Visitors should minimally plan to spend a few hours here, touring the chapel, watching the “Fountain of Angels” show, and visiting Wedding Island. Onsite camping facilities, restaurant and a fudge shop are the icing on this uplifting cake. The center holds a few surprises for returning visitors, including Sam’s–a themed restaurant slated to open March 29 in the former gallery building.

Inner joy can also be found in the Our Lady of Peace Garden at the Congregation of the Mother Co-Redemptrix. The turtle and incense burner in the garden’s center is a symbol of good health and peace, and Vietnamese martyrs are remembered on plaques around its perimeter. This Vietnamese Catholic Monastery draws tens of thousands of Vietnamese worshippers to Carthage every August for the Marian Days three-day festival.

Main Street Mercantile is a country collectibles paradise, but perhaps its greatest treasure is at the rear of the store in the Woodshed. Every first and third Friday, the Woodshed brings in bluegrass performers. As Carthaginian Dick Ferguson puts it, “We got a lot of foot stomping here.”


The Hoover Historical Museum in Joplin pays trib-ute to simpler times and the pleasures found there./ Michael Snell photo
The discovery of lead and zinc in the 1800s fueled the growth of Joplin and adjacent communities. Mining declined following World War II, but a statue in downtown Joplin commemorates the miner’s legacy.

Learn more about the region’s mining heritage at the Everett J. Ritchie Tri-State Mineral Museum. Minerals, photographs and interpretive panels build the story of the zinc-lead mining industry that gave birth to the town of Joplin. The Dorothea B. Hoover Historical Museum is housed under the same roof. Young and old will delight in the American Miniature Circus, complete with big top and animal parade. Also note the piano Scott Joplin played while employed at the House of Lords gambling hall.

The Frisco Greenway Trail is a remnant of an electric railway system that once served mining fields in three states from 1889-1939. The rails are gone, and today pedestrians and bicyclists use the four-mile path.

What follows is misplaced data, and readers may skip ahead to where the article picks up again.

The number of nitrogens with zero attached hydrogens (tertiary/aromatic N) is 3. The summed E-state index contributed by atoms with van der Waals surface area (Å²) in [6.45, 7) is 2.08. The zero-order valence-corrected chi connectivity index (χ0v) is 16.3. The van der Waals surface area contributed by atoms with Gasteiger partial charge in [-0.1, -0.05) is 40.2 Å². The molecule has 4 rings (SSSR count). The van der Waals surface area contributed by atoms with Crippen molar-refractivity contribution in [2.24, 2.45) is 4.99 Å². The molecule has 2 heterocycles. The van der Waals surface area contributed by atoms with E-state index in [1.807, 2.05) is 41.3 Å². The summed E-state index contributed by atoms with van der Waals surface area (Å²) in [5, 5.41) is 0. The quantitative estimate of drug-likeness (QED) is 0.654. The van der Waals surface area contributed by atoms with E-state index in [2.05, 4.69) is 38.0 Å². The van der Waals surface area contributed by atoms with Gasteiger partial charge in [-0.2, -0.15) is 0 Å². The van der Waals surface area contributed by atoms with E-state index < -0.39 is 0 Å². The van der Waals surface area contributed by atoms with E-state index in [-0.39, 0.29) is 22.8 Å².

On a sweeter note, Richardson’s Candy House is a delight of hard candies and hand-dipped chocolates. Watch candy being made while you shop. Afterwards, browse the gift shop upstairs for non-perishable goods. Richardson’s recently opened a store in Carthage with ice cream, coffees, and gourmet foods in addition to their candies

During your visit to Joplin, be sure to visit the George Washington Carver National Monument near Diamond, Mo. Noted agronomist and educator, Carver spent his boyhood on this sprawling farmstead, studying plants and beginning a lifelong quest for education. Said Carver during a visit home while attending college, “No man has enough learning, Aunt Sue. And me–I’m still trying to find out what makes it rain and why sunflowers grow so tall.”

End your visit on a grand note. Grand Falls is a moonscape of butter to umber-colored chert, pocked with still pools of water, bracing its 15-foot descent, making it Missouri’s highest continuously flowing waterfall. To find the falls, travel Interstate 44 to exit 86, south to Glendale Road and turn west. Cross Shoal Creek on Jackson and turn right on Murphy. Grand Falls is 1.1 miles from turnoff.

The Carthage and Joplin area is rich in heritage, inspiration, and sweet delights.

Sally M. Snell is a contributor from Topeka, Kan.